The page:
Open vSwitch is an Open Source virtual switch, originally developed by Nicira, now VMware. Open vSwitch has a large number of contributors, and is the base virtual switch for a large number of OpenStack Neutron plugins. The fact so many Neutron plugins rely on Open vSwitch running on each host makes it a core component of most OpenStack deployments.
libvirt is a library for managing and running virtual machines. libvirt supports a large number of hypervisors, and is a critical component of most KVM-based Linux hypervisor deployments. In OpenStack, when you run with KVM hypervisors you are using libvirt to run virtual machines on compute hosts. libvirt integrates nicely with OpenStack Nova to handle this, and is a critical component of OpenStack deployments with KVM.
Ryu is an Open Source component-based Software Defined Networking framework. Ryu is modular and supports a large number of protocols underneath. Since the Folsom release of OpenStack, Ryu has been an optional plugin for OpenStack Neutron. The flexibility of Ryu makes it an interesting choice for Elastic Cloud Platforms when deploying OpenStack.
OpenDaylight is an Open Source Software Defined Networking Controller sponsored by the Linux Foundation and developed by many different companies and individuals. OpenDaylight is a relatively new Open Source project, but the momentum behind it has been amazing to watch over the last 6 months. Work is currently underway to develop an OpenStack Neutron Modular Layer 2 MechanismDriver for OpenDaylight, with the hope of this becoming the reference controller MechanismDriver for ML2.
4) How would you suggest to someone that they should pick OpenStack for deployment? What is the most compelling argument for OpenStack in your mind?
OpenStack is a great deployment option if you’re looking for an Elastic Cloud Platform and you want to take advantage of the things a platform like that can provide. If you’re looking to deploy something along the lines of Amazon Web Services in your own lab or datacenter, OpenStack is a great choice. The scalability and flexibility provided by OpenStack map perfectly into this use case. And if you are already familiar with Amazon Web Services, deploying OpenStack into your own datacenter will provide you with familiar functionality for your local tenants and users.
Another great reason to pick OpenStack is if you’re looking at deploying your own Platform as a Service. Anyone looking to deploy something like OpenShift Agile or CloudFoundry should look seriously at how they can deploy those items on top of OpenStack. Someone looking to deploy Hadoop in an Elastic Cloud Platform should look at OpenStack as the underlying cloud platform for their Hadoop deployment. These are examples of strong use cases for applications deployed on top of OpenStack. And when you start to think in terms of scalability, flexibility, and manageability at the application level, OpenStack becomes a compelling option.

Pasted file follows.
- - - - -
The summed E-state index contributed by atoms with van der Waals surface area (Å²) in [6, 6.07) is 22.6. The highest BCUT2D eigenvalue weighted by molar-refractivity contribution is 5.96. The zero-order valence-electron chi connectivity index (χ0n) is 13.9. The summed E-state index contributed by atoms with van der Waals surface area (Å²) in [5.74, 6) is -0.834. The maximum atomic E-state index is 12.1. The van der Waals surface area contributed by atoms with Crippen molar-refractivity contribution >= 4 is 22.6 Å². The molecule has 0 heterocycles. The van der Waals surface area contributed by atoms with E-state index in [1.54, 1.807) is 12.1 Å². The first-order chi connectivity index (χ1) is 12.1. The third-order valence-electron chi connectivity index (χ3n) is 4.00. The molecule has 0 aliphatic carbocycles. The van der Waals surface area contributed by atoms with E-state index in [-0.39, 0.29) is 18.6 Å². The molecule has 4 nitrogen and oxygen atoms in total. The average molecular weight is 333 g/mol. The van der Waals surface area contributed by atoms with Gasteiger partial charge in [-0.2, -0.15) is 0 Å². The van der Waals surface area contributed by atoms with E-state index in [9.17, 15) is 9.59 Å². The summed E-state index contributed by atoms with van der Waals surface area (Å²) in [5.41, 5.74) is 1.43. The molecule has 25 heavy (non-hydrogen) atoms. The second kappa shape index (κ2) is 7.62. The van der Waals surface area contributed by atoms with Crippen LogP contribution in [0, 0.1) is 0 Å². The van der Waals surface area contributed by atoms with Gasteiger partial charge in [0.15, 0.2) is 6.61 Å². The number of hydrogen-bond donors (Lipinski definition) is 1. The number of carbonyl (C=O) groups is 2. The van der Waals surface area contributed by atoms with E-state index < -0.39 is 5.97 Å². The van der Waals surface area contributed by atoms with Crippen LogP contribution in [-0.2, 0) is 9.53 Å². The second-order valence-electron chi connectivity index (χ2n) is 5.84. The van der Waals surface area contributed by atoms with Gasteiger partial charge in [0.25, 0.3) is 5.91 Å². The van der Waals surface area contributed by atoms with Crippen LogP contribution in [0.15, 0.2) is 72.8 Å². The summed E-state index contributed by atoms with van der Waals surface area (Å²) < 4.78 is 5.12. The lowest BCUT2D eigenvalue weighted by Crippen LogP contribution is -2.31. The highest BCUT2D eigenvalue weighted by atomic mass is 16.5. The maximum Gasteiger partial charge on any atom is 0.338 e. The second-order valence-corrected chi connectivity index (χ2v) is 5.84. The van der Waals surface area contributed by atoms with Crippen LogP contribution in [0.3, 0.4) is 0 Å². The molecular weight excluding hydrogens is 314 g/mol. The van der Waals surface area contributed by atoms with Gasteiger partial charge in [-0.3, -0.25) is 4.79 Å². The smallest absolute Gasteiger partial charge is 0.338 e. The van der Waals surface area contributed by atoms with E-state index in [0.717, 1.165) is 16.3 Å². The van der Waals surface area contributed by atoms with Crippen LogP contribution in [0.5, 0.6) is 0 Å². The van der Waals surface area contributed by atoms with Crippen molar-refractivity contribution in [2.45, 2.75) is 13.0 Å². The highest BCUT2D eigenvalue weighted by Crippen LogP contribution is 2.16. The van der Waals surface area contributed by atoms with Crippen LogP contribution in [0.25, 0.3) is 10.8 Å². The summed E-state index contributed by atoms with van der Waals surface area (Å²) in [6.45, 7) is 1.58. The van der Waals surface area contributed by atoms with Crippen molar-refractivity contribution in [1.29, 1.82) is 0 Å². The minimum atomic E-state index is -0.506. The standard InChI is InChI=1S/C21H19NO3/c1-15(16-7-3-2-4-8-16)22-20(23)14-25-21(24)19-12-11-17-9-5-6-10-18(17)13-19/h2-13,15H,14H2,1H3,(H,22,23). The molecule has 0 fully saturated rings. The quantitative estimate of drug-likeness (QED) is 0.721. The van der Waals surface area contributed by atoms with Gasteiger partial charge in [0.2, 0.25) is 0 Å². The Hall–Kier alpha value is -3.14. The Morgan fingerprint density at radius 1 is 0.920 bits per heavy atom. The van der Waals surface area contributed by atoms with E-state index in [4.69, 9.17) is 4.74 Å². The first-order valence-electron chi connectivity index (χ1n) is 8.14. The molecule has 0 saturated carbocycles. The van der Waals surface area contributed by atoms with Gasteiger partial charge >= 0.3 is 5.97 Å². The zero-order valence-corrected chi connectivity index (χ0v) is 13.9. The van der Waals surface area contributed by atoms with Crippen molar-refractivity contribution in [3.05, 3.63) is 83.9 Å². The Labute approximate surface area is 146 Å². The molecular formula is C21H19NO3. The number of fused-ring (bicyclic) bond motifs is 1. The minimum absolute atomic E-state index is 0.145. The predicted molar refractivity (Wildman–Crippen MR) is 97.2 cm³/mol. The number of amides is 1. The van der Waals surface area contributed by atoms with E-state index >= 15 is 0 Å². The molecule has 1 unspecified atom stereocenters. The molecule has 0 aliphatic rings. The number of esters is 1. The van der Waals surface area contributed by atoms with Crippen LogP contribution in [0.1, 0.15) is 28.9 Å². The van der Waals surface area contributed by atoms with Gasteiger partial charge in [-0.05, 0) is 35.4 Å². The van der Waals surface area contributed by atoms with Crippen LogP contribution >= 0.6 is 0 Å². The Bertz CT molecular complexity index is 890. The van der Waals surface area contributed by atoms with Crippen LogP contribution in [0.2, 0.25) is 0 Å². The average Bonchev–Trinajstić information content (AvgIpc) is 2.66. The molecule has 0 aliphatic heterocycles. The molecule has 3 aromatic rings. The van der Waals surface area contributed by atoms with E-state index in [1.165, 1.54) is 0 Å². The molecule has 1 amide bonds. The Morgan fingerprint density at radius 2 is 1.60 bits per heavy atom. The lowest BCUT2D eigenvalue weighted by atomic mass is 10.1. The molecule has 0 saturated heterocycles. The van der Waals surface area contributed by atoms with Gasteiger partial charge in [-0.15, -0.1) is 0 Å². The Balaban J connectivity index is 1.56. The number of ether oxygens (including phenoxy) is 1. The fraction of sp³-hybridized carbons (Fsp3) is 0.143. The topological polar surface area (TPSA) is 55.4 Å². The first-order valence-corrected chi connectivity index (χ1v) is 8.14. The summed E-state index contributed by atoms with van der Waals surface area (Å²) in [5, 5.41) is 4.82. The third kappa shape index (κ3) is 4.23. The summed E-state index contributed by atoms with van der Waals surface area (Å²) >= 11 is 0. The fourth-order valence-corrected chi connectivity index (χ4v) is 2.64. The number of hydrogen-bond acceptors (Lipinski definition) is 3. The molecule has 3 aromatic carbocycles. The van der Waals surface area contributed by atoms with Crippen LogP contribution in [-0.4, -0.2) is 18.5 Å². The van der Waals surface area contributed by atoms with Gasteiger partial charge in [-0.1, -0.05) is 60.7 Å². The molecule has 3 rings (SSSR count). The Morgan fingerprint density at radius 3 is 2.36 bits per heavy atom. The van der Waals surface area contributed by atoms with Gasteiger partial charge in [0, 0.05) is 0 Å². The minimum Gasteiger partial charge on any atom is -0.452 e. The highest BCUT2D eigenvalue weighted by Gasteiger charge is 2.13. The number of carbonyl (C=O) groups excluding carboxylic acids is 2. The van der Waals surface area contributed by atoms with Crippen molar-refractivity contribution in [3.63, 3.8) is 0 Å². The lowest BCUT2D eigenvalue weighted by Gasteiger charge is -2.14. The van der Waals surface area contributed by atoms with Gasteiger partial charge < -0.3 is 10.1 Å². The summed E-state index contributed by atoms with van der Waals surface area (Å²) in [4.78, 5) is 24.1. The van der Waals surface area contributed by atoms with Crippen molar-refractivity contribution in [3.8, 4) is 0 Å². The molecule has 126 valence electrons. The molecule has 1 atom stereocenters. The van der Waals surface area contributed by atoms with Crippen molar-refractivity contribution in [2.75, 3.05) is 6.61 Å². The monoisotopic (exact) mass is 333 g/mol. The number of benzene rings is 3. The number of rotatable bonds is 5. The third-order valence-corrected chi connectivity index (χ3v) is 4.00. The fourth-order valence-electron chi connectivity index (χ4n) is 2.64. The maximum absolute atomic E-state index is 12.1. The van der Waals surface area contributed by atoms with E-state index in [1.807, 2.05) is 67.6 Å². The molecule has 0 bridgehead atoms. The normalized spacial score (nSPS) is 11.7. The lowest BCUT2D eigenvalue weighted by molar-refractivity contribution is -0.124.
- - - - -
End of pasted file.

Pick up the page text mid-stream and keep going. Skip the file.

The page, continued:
The most compelling argument for deploying OpenStack is the fact it allows you to unlock the power of your applications and run them in a truly elastic fashion on top. Once you start to think outside of the typical enterprise computing box, you realize how powerful this can become. And when you start to think in terms of elastic computing and computing on demand, deploying OpenStack becomes even more compelling. The simplicity and scalability of OpenStack makes it a compelling deployment option for anyone looking to deploy any type of cloud computing setup.
5) What is the most common misconception you hear about OpenStack?
The most common misconception I hear about OpenStack currently is the fact people new to OpenStack think it’s an enterprise virtualization platform which is a replacement for vSphere. In my opinion, this is a rather limiting view of OpenStack, and doesn’t take into account what OpenStack was designed to be. OpenStack was designed to be an Elastic Cloud Platform more in line with what Amazon Web Services is. Trying to box OpenStack into being a replacement for something like vSphere limits the true power of OpenStack. This common misconception comes from enterprise users and developers who have years of experience with vSphere. It’s true that OpenStack is slowly developing features which put it more in line with an enterprise virtualization platform. But it’s more interesting to think outside of that box and imagine what you can do with a truly Elastic Cloud Platform. Once you do that, the possibilities you open are amazing. Thinking in terms of application scalability opens up new doors where you are no longer limited by hardware, but are more in tune with what the software can provide you and what you can do with the software you develop and/or run on top of OpenStack.